The latest sci-fi effort from South-African director Neill Blomkamp might not be the outright disaster we feared, but CHAPPiE is no return to form either.
Having made the genuinely exciting and innovative low-budget Blockbuster District 9 a mere six years ago, Blomkamp has been trying to make futuristic thrillers in a similar vein ever since. Elysium was given the benefit of the doubt, Matt Damon taking on the starring role as a man desperate to get to the space safe haven of the title. It borrowed heavily from other films in the genre as well as from his own debut feature, but had some ideas of its own to keep it interesting.
Unfortunately CHAPPiE is even more derivative, and Blomkamp appears to have simply given up on creating anything new.
In the near future, police work has been handed over to robots. Their inventor, Deon Wilson (Dev Patel), wants to take things further and give these mechanised droids some form of Artificial Intelligence. His plans are thwarted by his boss Michelle Bradley (Sigourney Weaver), who also denies the plans of rival inventor, Vincent Moore (Hugh Jackman), a born-again Christian keen to keep godless machines free of thought but armed to the hilt with military grade weaponry.
Wilson decides to continue with his research, taking a damaged droid home with him to develop his ideas further. On the way back, however, he is hijacked by a gang of criminals who want control of the machines for their own purposes. Finding an unlikely ally in his scheme, Wilson boots up new software and places it in the rebuilt machine. The criminals name him Chappie, and he soon develops a personality of his own. The experiment is a success.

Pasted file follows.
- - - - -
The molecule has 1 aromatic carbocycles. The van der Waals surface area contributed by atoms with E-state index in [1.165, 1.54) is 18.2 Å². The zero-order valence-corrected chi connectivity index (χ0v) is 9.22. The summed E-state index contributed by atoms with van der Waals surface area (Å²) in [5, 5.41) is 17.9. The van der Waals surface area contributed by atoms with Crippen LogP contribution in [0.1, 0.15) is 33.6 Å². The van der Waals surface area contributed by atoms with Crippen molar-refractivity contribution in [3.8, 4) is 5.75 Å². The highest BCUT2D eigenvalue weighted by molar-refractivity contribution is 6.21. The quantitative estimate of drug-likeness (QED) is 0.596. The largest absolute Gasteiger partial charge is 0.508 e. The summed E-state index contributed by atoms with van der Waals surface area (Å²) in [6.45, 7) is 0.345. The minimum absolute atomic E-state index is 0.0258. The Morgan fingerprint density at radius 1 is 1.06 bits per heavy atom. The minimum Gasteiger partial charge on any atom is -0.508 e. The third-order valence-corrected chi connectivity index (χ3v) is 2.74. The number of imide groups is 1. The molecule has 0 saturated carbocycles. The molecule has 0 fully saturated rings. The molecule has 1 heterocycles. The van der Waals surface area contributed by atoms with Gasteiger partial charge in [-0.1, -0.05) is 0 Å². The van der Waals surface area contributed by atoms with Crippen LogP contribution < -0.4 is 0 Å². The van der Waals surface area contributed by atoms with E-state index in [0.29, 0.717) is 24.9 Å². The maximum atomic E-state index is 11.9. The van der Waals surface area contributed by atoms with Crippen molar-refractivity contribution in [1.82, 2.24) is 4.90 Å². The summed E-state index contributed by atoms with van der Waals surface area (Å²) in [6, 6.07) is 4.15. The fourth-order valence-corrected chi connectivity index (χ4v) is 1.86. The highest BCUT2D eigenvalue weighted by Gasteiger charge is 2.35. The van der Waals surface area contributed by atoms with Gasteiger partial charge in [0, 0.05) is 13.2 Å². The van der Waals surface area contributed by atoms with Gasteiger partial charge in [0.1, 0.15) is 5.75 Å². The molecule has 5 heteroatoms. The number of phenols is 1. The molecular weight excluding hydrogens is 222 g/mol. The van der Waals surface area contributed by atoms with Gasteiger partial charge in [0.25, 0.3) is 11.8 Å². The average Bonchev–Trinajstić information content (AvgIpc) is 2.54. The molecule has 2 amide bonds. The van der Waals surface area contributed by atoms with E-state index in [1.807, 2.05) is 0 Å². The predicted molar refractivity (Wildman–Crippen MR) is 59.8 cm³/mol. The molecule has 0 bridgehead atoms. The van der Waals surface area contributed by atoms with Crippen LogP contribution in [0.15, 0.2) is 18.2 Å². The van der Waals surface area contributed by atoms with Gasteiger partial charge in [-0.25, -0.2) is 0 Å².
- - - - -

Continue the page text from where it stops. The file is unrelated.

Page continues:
Moore, meanwhile, also refuses to take no for an answer. He wants permission to unleash his creation on the streets of Johannesburg and is willing to endanger the lives of the entire city to get what he wants. Eventually, only the ghetto-speaking gangster Chappie can stop him, but will his “humanity” get in the way?
Although the cast is headlined by a number of international stars, it’s three South Africans who make the biggest impact. Blomkamp regular Sharlto Copley is on hand to provide the voice and movement of Chappie, while Ninja and Yo-Landi Visser take on the roles of Father and Mother respectively. Their dynamic as criminals on the run who adopt the childlike robot as one of their own is the best thing in the film.
Chappie himself comes across as an innocent being pulled one way then the other. If Ricky Gervais could make a futuristic retelling of his TV series Derek, then this is what it would be like.
The soundtrack borrows heavily from the biggest hits of the last few years with Tron Legacy, The Dark Knight, Terminator and Inception all getting unintentional nods. Likewise the visuals are a mash-up, of Tank Girl, Robocop, Short Circuit and District 9.
Sigourney Weaver has little to do, her role consisting mainly of speaking over an intercom system and saying “no” a lot whilst dressed in a snazzy power suit. One would hope that her next team-up with the director, on the quasi Reboot of Alien, will involve more action. Jackman gets to go “full-Australian”, spouting – what we assume are colloquial – insults about frogs in socks and sporting a rather fetching mullet.
It’s all quite depressing. Nothing new or particularly clever is on offer and the ham-fisted efforts at exploring what it means to be “alive” are devalued by endless product placement. An uninvolving, over-long misfire.